Patriarch Pavle conveyed to us the words of one of the leaders of the schismatics, “Metropolitan” Timothy: “We’d even work with the devil if only not to work with you, Serbs, and your Serbian Church!”
“The Ghetto”—that’s what, with a touch of sad humor, the people of Orahovac in Kosovo and Metohija call their town. Divided into two parts—the Serbian and the Albanian—the town really gives no cause for joy. Nevertheless, the Serbs who live there not only keep calm but also keep hope and faith in Christ, without which, as they say, life is meaningless.
We have talked with Hannu Pöyhönen, a co-founder of the Panagia center and Ph.D in Theology, on the permanent spiritual thirst of people and Christ’s desire to quench it without violating our freedom.
Twenty-five years ago, artist Vladimir Fedukov moved with his family from the city to a rural village in the Russian north. Writer Stepan Ignashev talks with him about Russian realism in both art and life.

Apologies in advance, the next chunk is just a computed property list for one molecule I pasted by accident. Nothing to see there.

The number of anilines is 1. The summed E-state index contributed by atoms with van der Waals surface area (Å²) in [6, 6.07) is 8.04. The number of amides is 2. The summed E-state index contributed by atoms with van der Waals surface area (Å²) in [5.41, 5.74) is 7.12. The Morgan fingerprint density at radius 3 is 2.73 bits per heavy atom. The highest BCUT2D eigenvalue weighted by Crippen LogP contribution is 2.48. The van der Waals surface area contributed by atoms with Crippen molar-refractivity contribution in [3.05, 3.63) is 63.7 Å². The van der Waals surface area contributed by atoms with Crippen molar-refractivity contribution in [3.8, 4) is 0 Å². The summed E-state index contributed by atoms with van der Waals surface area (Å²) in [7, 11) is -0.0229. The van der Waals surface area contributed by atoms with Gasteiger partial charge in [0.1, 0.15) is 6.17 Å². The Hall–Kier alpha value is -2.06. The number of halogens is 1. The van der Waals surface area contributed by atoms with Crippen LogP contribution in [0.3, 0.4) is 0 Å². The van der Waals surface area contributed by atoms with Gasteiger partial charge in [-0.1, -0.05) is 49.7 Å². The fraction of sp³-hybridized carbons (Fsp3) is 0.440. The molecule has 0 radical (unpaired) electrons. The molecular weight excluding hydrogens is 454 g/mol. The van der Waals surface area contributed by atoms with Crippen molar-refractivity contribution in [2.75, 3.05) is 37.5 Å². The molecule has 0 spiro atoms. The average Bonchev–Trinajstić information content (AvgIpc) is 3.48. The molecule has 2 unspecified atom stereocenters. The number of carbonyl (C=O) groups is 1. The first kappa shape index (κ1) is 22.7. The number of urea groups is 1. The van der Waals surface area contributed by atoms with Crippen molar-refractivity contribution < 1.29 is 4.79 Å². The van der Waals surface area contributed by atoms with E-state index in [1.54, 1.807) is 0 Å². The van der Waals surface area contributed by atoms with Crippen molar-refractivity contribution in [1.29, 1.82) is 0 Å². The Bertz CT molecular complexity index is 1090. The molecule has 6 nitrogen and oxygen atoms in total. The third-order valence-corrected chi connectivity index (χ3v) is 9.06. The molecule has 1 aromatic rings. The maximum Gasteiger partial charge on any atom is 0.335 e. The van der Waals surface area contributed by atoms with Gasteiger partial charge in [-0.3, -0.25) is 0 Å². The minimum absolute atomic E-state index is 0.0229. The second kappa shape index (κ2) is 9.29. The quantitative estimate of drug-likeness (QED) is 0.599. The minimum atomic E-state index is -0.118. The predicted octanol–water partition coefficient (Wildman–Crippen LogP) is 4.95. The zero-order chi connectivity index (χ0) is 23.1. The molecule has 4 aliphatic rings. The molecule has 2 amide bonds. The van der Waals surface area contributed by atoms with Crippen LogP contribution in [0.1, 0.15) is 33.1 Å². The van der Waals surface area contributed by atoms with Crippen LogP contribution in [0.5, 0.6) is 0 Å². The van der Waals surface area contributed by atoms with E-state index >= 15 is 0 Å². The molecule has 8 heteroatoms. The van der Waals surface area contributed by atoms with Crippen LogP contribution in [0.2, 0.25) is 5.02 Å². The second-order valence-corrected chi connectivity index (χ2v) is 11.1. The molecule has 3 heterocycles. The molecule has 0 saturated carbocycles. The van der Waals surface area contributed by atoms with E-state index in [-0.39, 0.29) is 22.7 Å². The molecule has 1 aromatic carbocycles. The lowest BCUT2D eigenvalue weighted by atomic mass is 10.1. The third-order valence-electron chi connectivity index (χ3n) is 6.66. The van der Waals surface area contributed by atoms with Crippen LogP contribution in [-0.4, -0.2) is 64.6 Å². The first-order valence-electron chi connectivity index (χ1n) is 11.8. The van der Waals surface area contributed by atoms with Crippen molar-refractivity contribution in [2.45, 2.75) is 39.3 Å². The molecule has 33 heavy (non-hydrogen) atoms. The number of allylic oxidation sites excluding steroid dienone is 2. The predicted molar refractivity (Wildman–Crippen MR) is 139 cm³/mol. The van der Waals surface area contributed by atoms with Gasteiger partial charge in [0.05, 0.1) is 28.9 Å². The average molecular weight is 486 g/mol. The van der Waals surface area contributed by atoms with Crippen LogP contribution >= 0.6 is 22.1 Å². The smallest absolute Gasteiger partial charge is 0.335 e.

This unearthly light can be seen not only on the photographs of churches, but also in the eyes, the smile, the facial expression of a person. In all of this I see God’s Providence. Russia opened my eyes to it through photography.
Studying and upholding the patristic tradition convinces you of the truth of another paradox: It is only by struggling with false, “plastic” happiness that you find true happiness. Indeed, what can make you happier than an earnest, though difficult, struggle with your sins?